May 18 (Bloomberg) -- Taiwan’s second and third-biggest solar-cell makers gained in Taipei on expectations they may benefit after the U.S. imposed tariffs of as much as 250 percent on Chinese equipment.
Gintech Energy Corp., the second biggest, surged as much as 5.7 percent to NT$32.55, the highest intraday level since May 10, and traded at $31.55 as of 12:10 p.m. local time. Neo Solar Power Corp. gained as much as 3.5 percent before trading at NT$21.40. The benchmark Taiex Index declined 2.2 percent.
The U.S. Commerce Department yesterday ruled that Chinese companies sold silicon-based cells at prices below the cost of production and announced preliminary anti-dumping duties ranging from 31 percent to 250 percent, depending on the manufacturer. The department sided with companies including the U.S. unit of SolarWorld AG, which argued that Chinese producers benefit from government subsidies.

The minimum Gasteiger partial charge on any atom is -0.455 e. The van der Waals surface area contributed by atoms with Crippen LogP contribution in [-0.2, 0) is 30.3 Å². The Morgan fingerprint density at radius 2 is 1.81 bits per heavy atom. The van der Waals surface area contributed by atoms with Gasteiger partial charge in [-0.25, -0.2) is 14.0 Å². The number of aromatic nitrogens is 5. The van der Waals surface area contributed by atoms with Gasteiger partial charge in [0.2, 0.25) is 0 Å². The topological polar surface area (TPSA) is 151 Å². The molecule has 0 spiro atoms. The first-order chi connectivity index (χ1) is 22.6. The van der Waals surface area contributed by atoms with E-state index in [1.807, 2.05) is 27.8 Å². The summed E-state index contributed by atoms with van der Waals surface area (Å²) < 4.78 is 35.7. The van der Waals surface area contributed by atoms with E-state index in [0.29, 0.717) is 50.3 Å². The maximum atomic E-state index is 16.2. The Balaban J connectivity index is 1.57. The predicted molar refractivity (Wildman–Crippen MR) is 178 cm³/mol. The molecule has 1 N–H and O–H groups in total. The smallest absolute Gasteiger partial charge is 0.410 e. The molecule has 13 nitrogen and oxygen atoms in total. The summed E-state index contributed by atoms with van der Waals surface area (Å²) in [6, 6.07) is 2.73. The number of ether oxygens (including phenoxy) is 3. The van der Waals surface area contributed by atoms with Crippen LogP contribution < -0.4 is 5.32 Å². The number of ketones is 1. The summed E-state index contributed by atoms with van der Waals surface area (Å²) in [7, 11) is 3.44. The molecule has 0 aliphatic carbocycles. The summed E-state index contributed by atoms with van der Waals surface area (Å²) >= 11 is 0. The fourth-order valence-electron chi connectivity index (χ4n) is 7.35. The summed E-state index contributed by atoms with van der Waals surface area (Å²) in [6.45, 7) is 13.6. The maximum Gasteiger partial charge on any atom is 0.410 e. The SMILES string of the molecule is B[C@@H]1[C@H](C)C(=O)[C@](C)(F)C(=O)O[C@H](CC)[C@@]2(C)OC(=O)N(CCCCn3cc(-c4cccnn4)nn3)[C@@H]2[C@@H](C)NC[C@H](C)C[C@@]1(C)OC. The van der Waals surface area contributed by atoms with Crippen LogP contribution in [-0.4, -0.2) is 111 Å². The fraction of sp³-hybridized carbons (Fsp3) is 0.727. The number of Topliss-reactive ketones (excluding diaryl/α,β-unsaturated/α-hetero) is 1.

Chinese solar panel-makers such as Suntech Power Holdings Co. and Trina Solar Ltd., which get 10 to 15 percent of their sales from the U.S., are likely to buy their cells from Taiwanese suppliers to circumvent the duty, said Charles Yonts, an alternative-energy analyst in Hong Kong at CLSA Ltd.
“The Taiwanese cell makers are the workaround,” Yonts said in an e-mail today. “Chinese panel brands can outsource cell manufacturing to Taiwan to avoid the wrath of U.S. customs.”
Suntech was told to pay 31.22 percent, Trina’s levies were set at 31.14 percent and 59 other Chinese companies were told to pay duties of 31.18 percent. All other Chinese producers received a rate of 249.96 percent.
LDK Solar Co., a Chinese maker of cells and panels based in Xinyu, didn’t immediately respond to a request for comment sent by e-mail to its external public relations company.
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